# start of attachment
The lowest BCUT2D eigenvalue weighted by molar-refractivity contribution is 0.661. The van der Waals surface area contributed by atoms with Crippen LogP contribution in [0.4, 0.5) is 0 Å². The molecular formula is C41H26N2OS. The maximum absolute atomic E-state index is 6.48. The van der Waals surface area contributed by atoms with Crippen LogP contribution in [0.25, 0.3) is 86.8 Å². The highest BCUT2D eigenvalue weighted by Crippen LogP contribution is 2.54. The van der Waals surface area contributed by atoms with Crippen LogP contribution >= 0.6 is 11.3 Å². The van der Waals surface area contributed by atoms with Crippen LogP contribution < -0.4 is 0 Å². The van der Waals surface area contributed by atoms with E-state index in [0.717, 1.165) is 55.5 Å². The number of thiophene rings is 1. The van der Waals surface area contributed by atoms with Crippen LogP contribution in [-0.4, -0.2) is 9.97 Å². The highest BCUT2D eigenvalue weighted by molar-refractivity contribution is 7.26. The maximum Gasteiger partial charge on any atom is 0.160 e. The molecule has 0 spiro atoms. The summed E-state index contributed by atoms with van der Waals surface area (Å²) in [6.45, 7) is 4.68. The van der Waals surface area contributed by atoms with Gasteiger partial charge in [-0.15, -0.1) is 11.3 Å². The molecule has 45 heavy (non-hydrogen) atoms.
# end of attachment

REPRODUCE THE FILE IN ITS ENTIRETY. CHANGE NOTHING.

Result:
The lowest BCUT2D eigenvalue weighted by molar-refractivity contribution is 0.661. The van der Waals surface area contributed by atoms with Crippen LogP contribution in [0.4, 0.5) is 0 Å². The molecular formula is C41H26N2OS. The maximum absolute atomic E-state index is 6.48. The van der Waals surface area contributed by atoms with Crippen LogP contribution in [0.25, 0.3) is 86.8 Å². The highest BCUT2D eigenvalue weighted by Crippen LogP contribution is 2.54. The van der Waals surface area contributed by atoms with Crippen LogP contribution >= 0.6 is 11.3 Å². The van der Waals surface area contributed by atoms with Crippen LogP contribution < -0.4 is 0 Å². The van der Waals surface area contributed by atoms with E-state index in [0.717, 1.165) is 55.5 Å². The number of thiophene rings is 1. The van der Waals surface area contributed by atoms with Crippen LogP contribution in [-0.4, -0.2) is 9.97 Å². The highest BCUT2D eigenvalue weighted by molar-refractivity contribution is 7.26. The maximum Gasteiger partial charge on any atom is 0.160 e. The molecule has 0 spiro atoms. The summed E-state index contributed by atoms with van der Waals surface area (Å²) in [6.45, 7) is 4.68. The van der Waals surface area contributed by atoms with Gasteiger partial charge in [-0.15, -0.1) is 11.3 Å². The molecule has 45 heavy (non-hydrogen) atoms.